Friday, December 12, 2008

Realities behind the Surge of Nationalism in Russia

The Free World may have defeated communism, but have we really won the Cold War? These days, people talk about resurgence of Russia, but come to think of it, this country is still a gigantic nuclear power, roughly tying with the United States. Also, Russia has been the 2nd largest arms exporter after the United States.

After the collapse of the Soviet Union, American and British economists may have preached capitalism and market economy to Russians. However, none of Western forces occupied the Russian territory to disarm the Red Army. In other words, post Soviet Russia is neither Japan nor Germany defeated in World War Ⅱ. Actually, I missed this point until quite recently, just as most of the people in the Free World.

The Economist has released a special report on Russia. This report written by Arkady Ostrovsky, Moscow Correspondent of the Economist, presents very helpful insights on a broad range of Russian foreign and domestic politics under the Putin and Medvedev administrations. Quite interestingly, Ostrovsky points out that anti-Americanism in Russia is virulent, not among unreformed communists but among successful and westernized businessmen. Let me review the special report.

Ostrovsky summarizes the current state as the following (“RUSSIA: Enigma variations”; Economist; November 27, 2008). Russia has not become free and democratic as insisted by its government. Also, Vladimir Putin and Dmitri Medvedev take belligerent stances against the West: invading Georgia, and threatening to deploy short-range missiles in Kalingrad against US missile defense system in Eastern Europe. In addition, Kremlin decided to produce new submarine launched missile, named Bulava (“Russia starts production of new ballistic missiles”; Reuters; December 1, 2008). Previously, Global American Discourse quoted a comment by Secretary of Defense Robert Gates that the United States has stopped producing new nuclear arsenals for a long time. It is a serious challenge to the United States.

Though post-Soviet business élites in Russia have strong ties with the West, this does not deter Putin’s nationalist policy. He portrays himself a symbol of Russian patriotism rising from humiliation in the post-Soviet confusion.

Quite interestingly, Ostrovsky points out Russia’s love-hate relationship with America. He says that anti-Americanism among Westernized Russian élites is based on conviction that Russia is not different from America, both in terms of political and economic structure. They take Western preach of liberal democracy as a hypocrisy. However, new Russian élites are no less hypocritical than Western preachers. Quoting Lilia Shevtsova, Senior Associate at the Carnegie Moscow Center, Ostrovsky argues that Russian élites reject democratic governance of the West while they enjoy a Western lifestyle. According to Shevtsova, “hostility towards America and the West sustains the authoritarian and corrupt rule of the rent-seeking elite which portrays its narrow corporate interests as the interests of the nation.” Ostrovsky articulates “By imitating and repelling America at the same time, Russia tries to ward off a hostile value system that includes democracy and the rule of law.”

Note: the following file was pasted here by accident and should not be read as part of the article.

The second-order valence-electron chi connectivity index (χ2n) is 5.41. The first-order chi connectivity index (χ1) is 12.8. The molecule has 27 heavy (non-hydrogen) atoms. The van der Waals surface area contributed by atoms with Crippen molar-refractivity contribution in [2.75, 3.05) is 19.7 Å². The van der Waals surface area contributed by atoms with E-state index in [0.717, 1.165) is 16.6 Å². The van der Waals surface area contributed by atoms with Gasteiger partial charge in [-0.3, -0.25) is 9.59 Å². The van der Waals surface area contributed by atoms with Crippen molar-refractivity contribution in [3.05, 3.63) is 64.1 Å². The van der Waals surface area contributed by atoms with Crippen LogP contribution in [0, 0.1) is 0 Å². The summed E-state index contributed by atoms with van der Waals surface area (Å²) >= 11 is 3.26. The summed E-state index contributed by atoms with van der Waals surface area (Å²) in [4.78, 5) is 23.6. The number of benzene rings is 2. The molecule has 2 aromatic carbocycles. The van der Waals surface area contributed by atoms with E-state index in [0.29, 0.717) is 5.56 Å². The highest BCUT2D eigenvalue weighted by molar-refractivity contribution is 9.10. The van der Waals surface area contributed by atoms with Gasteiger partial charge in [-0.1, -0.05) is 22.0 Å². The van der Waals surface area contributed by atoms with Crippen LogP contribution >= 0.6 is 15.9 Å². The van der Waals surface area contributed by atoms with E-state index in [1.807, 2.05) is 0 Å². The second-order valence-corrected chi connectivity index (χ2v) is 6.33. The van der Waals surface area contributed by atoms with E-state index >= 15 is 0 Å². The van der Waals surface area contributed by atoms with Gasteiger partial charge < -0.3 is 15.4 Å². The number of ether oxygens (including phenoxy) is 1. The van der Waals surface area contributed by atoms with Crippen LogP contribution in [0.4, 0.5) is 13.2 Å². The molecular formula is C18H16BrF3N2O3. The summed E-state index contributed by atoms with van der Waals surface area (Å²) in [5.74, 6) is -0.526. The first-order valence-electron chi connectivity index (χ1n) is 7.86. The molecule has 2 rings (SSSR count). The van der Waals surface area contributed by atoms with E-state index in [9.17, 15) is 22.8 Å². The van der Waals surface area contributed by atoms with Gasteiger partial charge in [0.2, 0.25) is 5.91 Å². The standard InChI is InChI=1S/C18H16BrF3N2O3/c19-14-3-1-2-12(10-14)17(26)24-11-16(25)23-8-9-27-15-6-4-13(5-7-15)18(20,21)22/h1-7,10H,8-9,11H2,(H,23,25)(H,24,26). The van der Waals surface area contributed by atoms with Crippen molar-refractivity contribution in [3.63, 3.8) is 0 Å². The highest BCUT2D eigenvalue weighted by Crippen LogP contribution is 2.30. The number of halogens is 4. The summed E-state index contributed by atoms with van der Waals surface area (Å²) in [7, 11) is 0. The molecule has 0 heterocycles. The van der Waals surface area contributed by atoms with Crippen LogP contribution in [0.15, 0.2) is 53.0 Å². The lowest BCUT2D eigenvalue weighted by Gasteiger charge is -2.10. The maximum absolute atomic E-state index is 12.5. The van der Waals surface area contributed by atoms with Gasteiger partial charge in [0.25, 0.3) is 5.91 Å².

Professor Andrei Zorin of Oxford University comments “Russia may yet emerge as a nation state, but in the process it could also turn ugly and nationalistic.” Ostrovsky introduces viewpoints among Russian liberals that American triumphalism after the Cold War provokes nationalism in Russia, as Germans felt resented with the Allied Powers after the World War Ⅰ(“RUSSIA: Handle with care”; Economist; November 27, 2008). He argues that missile defense system in Eastern Europe and NATO expansion to Ukraine and Georgia invigorate hawks in Russia. The latter was a key issue at the last NATO foreign ministers meeting in Brussels from December 2 to 3.

Simultaneously, he points out that it is domestic politics that leads to the rise of Russian nationalism. America is a catalyst. Ostrovsky insists that current Russia is more dangerous than the Soviet Union during the Cold War.

This special report presents invaluable psychological analyses of Russia’s new élites and the public. British and American authors will not narrate so much in depth as Ostrovsky does. However, some of his commentaries sound too Russian. From missile defense to NATO expansion, inclusion of New Europe into the West is a vital agenda to restructure the security of the Euro-Atlantic region. It is necessary to be careful to read this article.

Ostrovsky explores furthermore on domestic politics and the economy of Russia in this report. Finally, I would like to introduce his audio comments through this link. Overall, this report is well-balanced to understand Russia from both Western and Russian perspectives. Therefore, I recommend this special report.